I usually don't believe in using a litmus test to gauge a person's potential good game writing, but will admit I do ask all of my potential reviewers to tell me ahead of time whether or not they would feel comfortable giving URBAN CHAOS a 5-star rating (out of 5 stars). If they say "no," I politely but firmly ask them to stop wasting my time. I can't tell you how many flakes this policy has saved me from putting on the payroll...
UC 4 evr,
Nippon Game Guide
By Alan Dunkin on Tuesday, October 23, 2001 - 01:47 am:
Basing one's preference for a writer based on the editor's rating of a particular product seems rather silly to me. If you surrounded yourself with people who just had the same opinion you do then why don't you just write it all yourself and save everyone the trouble?
By TomChick on Tuesday, October 23, 2001 - 01:12 pm:
"Basing one's preference for a writer based on the editor's rating of a particular product seems rather silly to me."
Especially one as mediocre as Urban Chaos. Why not pick, oh, say Shadow Company, Vangers, or Ion Storm's Dominion? Hell, just pick any forgettable game!
Here's how my interview with Hiroshi would go:
Hiroshi: "Would you be comfortable giving Anne McCaffrey's Freedom: First Resistance a 5-star rating?"
Me: "Umm, well, gosh, I dunno...you mean out of 5? Is it as good as Flying Heroes?"
Hiroshi : "Stop wasting my time."
FWIW, I gave Urban Chaos a 1.5 out of 4.
By Bub (Bub) on Tuesday, October 23, 2001 - 01:59 pm:
And you were right to do so.
Hiroshi's post, if serious, doesn't say much for Nippon Game Guide. Sounds like they need more flakes.
By Alan Au (Itsatrap) on Tuesday, October 23, 2001 - 02:01 pm:
I'm not sure if I would trust any reviews by a writer who arbitrarily handed out ratings at the editor's request. I know this wasn't Hiroshi's exact meaning, but that possibility arises nonetheless. More likely, I would simply chalk it up to questionable taste.
Granted, there's nothing wrong with rating a game highly as long as you can give good supporting evidence. With respect to Urban Chaos, I'm not sure who is wasting who's time in that case.
(Note to self: ignore ratings from Nippon Game Guide)
By Hiroshi W. on Tuesday, October 23, 2001 - 02:29 pm:
I've been part of this industry since my dad bought me an Odyssey, Atari 2600, Intellivision, Colecovision, and Vectrex to make up for my folks' divorce. The time I would have spent crying, I spent honing my skillz. I used to have wet dreams about cartridges, not girls. I know what I'm talking about. I would marry my Dragon's Lair full-size arcade machine my grandma gave me for my 18th birthday if it were legal. (But that would be bigamy because then I would have to marry my Space Ace machine too.)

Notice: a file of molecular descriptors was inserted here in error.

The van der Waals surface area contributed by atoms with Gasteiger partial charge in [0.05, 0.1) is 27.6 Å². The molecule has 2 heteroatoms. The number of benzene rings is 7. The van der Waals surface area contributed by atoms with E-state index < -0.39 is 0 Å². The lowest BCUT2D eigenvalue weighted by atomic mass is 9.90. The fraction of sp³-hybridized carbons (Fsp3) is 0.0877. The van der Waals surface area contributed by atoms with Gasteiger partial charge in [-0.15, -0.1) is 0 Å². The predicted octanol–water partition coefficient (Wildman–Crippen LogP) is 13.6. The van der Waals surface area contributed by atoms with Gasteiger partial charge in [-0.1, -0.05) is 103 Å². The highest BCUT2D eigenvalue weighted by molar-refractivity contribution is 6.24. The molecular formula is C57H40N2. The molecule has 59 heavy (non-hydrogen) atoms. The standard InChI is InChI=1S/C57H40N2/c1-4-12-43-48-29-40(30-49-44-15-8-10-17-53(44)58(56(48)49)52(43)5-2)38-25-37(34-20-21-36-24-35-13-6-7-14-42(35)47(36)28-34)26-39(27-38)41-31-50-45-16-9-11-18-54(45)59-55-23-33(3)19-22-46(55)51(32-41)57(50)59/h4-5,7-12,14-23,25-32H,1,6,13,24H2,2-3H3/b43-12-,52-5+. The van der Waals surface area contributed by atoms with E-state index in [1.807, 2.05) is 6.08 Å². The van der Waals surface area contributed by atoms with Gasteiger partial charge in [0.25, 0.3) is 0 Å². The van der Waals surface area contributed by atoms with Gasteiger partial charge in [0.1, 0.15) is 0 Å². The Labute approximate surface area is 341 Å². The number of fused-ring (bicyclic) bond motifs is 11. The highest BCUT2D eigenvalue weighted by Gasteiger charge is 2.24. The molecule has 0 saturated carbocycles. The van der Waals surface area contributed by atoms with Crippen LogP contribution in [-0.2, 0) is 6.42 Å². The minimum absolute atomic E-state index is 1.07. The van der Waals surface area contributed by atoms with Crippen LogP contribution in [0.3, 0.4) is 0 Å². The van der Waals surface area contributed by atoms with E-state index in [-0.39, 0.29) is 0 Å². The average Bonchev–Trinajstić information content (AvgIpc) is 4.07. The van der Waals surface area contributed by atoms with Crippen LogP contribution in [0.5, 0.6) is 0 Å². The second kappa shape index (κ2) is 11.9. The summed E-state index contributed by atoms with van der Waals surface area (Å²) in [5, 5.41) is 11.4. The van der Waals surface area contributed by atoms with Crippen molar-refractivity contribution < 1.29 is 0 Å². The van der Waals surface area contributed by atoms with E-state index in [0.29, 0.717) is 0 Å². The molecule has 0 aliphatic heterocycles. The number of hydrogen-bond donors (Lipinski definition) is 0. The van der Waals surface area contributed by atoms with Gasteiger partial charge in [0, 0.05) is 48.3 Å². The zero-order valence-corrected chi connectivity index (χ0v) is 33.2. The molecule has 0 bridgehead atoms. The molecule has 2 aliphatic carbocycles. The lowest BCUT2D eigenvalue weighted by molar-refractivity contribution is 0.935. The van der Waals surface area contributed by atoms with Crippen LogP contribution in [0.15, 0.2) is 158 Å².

URBAN CHAOS is the culmination of the impulses that originated in the minds of pioneers like Nolan Bushnell and Jack Trammiel: a living, breathing virtual world in which one can spend endless hours defeating crime, beating ass on punks, going outside, and all of those other things we may want to do but never do in real life. It has fighting, character development, explosive devices, hookers, and heroes! Mario move over, Sonic go to bed. That shit's 4 kids.
I think you're jealous, Tom Chick. (Are you a girl?) You couldn't make URBAN CHAOS sing under your jaded fingers, couldn't get to the end to see the beauty there. Maybe you should stop and smell the roses one time before you grow old and your fingers fall off from abusing your metal ruler to play KONAMI TRACK & FIELD too much every night. If you want to challenge me to an URBAN CHAOS time trial contest, I'm ready to Romerosize you. You will take it from behind, or make me respect you with your skillz. Your choice.
Nippon Game Guide
PS: I like your attitude. Maybe you should write for me. We could give you a lot of exposure, if you have the guts to write for no money for our six-month probation period. After that A LOT OF MONEY. Hee hee. I could let you stay in my basement if rent is a problem.
By Bernie on Tuesday, October 23, 2001 - 02:31 pm:
Guys, Hiroshi's post has got to be a joke. I think Erik Wolpaw and I are the only people that even liked Urban Chaos.
By TomChick on Tuesday, October 23, 2001 - 02:46 pm:
"We could give you a lot of exposure, if you have the guts to write for no money for our six-month probation period."
Thanks for the offer, "Hiroshi", but I'm already working through my probation period for Avault. The rest of my free time is spent screwing the porch.
By Bub (Bub) on Tuesday, October 23, 2001 - 02:58 pm:
"if you have the guts to write for no money for our six-month probation period"